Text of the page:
Multi-Line Comments in Ruby?

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How can I comment multiple lines in Ruby?

How to write a multi-line comment in Ruby, Not very pretty: [code]=begin This is a multiline comment =end[/code] However it is more common just to use # on every line. Most IDE's provide a keybinding to  Though often forgotten by many Ruby programmers, Ruby does have multi-line comments. A multi-line comment begins with the =begin token and ends with the =end token. These tokens should start at the beginning of the line and be the only thing on the line. Anything between these two tokens is ignored by the Ruby interpreter.

=begin
My 
multiline
comment
here
=end

Ruby - Comments, Ruby Multiline Comments. You can comment multiple lines using =begin and =​end syntax as follows −. Live Demo. #!/usr/bin/ruby -  How to Use Multi-Line Comments in Ruby. In Ruby, we do multiline comments with regular, single-line comments. Some people call these “block comments”. Here’s an example: # aaa # bbb # ccc That’s exactly how to comment out a block of code in ruby. Modern code editors allow you to select a block of code & comment all of it using a keyboard shortcut, so there is no extra effort involved.

Despite the existence of =begin and =end, the normal and a more correct way to comment is to use #'s on each line. If you read the source of any ruby library, you will see that this is the way multi-line comments are done in almost all cases.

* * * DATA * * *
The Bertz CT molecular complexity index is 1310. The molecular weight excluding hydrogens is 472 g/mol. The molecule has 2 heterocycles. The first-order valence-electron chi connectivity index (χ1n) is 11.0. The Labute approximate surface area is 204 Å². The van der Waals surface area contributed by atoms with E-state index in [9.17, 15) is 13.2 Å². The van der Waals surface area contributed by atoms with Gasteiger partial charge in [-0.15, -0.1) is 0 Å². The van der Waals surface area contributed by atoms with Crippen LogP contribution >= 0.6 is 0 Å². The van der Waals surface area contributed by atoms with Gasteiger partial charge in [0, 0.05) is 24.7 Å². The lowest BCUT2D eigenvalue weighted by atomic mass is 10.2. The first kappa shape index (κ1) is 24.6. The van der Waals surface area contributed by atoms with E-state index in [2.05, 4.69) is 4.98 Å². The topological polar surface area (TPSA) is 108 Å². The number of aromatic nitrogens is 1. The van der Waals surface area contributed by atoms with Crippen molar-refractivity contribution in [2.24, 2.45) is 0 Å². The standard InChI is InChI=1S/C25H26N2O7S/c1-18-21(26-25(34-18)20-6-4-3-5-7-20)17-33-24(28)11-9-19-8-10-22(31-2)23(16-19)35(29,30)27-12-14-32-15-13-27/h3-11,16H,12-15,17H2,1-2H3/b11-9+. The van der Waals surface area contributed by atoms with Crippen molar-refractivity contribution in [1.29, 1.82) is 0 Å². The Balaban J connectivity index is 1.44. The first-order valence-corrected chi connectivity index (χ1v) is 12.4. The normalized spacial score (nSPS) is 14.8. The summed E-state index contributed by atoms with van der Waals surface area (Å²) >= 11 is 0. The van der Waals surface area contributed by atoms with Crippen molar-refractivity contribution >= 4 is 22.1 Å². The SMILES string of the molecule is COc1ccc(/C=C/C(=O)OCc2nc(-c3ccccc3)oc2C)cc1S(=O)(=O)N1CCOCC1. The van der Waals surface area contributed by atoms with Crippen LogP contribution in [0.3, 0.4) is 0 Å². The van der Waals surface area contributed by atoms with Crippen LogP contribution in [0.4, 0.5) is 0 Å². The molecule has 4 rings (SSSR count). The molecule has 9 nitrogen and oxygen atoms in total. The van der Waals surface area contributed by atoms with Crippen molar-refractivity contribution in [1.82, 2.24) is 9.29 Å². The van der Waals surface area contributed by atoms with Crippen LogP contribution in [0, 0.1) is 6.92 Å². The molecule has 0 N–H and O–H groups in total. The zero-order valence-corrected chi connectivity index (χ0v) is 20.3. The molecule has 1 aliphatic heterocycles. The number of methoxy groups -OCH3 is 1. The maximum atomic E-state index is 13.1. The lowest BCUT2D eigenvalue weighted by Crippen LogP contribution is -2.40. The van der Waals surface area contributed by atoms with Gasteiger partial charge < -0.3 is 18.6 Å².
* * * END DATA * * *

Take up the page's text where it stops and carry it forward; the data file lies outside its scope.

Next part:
Comments for Ruby Code (Usage, Single, and Multi-Line), Here's how to use comments to annotate your Ruby code with an example of single-line and multi-line comments. Multiple lines of text or code can be defined as comments using the Ruby =begin and =end comment markers. These are known as the comment block markers. These are known as the comment block markers. Note: The =begin and =end must be at the beginning of their respective lines, with no empty whitespace preceding them.

#!/usr/bin/env ruby

=begin
Between =begin and =end, any number
of lines may be written. All of these
lines are ignored by the Ruby interpreter.
=end

puts "Hello world!"

How To Use Comments in Ruby, Ruby has an alternative syntax for multi-line comments, but it's rarely used. Here's an example: multiline.rb. =begin This is a multi-line comment. Multi line comments are the comments which can be written in the multiple lines, it can be used to make comments for the multiple lines, multiple lines start with =begin and end with =end. So whatever we write inside the =begin and =end block will be considered as the comment section only.

Using either:

=begin
This
is
a
comment
block
=end

or

# This
# is
# a
# comment
# block

are the only two currently supported by rdoc, which is a good reason to use only these I think.

5 Types Of Ruby Comments & How to Use Them Correctly, How to Use Multi-Line Comments in Ruby. In Ruby, we do multiline comments with regular, single-line comments. Some people call these “block comments”. There are two types comments are available in Ruby on Rails. 1.SINGLE- LINE COMMENT. Remarks are lines of explanation inside Ruby code that are overlooked at runtime. A solitary line remark begins with a # character and they reach out from # to the finish of the line as takes after #! /usr/container/ruby - w # This is a solitary line remark. Puts "Hi, Ruby!" 2. MULTIPLE LINE COMMENT